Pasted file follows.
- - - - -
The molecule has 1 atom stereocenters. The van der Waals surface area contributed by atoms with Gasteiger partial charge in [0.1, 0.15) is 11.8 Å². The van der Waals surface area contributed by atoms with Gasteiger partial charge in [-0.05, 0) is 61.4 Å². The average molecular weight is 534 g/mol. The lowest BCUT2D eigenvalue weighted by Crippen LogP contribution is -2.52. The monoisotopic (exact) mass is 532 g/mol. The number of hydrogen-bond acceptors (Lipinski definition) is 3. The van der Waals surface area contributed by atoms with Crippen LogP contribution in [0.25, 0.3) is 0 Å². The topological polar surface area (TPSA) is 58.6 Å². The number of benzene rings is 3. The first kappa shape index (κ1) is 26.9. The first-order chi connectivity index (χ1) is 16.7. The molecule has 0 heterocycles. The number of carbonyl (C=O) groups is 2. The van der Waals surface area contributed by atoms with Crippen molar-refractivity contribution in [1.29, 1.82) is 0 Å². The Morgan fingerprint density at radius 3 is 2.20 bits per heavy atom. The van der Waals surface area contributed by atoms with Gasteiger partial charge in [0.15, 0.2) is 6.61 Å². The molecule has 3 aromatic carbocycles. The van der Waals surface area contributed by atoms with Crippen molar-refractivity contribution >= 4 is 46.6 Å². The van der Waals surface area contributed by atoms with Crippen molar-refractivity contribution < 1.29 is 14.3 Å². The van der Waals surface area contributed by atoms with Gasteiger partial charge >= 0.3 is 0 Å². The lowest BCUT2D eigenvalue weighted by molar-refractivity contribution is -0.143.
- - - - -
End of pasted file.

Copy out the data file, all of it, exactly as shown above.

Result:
The molecule has 1 atom stereocenters. The van der Waals surface area contributed by atoms with Gasteiger partial charge in [0.1, 0.15) is 11.8 Å². The van der Waals surface area contributed by atoms with Gasteiger partial charge in [-0.05, 0) is 61.4 Å². The average molecular weight is 534 g/mol. The lowest BCUT2D eigenvalue weighted by Crippen LogP contribution is -2.52. The monoisotopic (exact) mass is 532 g/mol. The number of hydrogen-bond acceptors (Lipinski definition) is 3. The van der Waals surface area contributed by atoms with Crippen LogP contribution in [0.25, 0.3) is 0 Å². The topological polar surface area (TPSA) is 58.6 Å². The number of benzene rings is 3. The first kappa shape index (κ1) is 26.9. The first-order chi connectivity index (χ1) is 16.7. The molecule has 0 heterocycles. The number of carbonyl (C=O) groups is 2. The van der Waals surface area contributed by atoms with Crippen molar-refractivity contribution in [1.29, 1.82) is 0 Å². The Morgan fingerprint density at radius 3 is 2.20 bits per heavy atom. The van der Waals surface area contributed by atoms with Gasteiger partial charge in [0.15, 0.2) is 6.61 Å². The molecule has 3 aromatic carbocycles. The van der Waals surface area contributed by atoms with Crippen molar-refractivity contribution >= 4 is 46.6 Å². The van der Waals surface area contributed by atoms with Crippen molar-refractivity contribution < 1.29 is 14.3 Å². The van der Waals surface area contributed by atoms with Gasteiger partial charge >= 0.3 is 0 Å². The lowest BCUT2D eigenvalue weighted by molar-refractivity contribution is -0.143.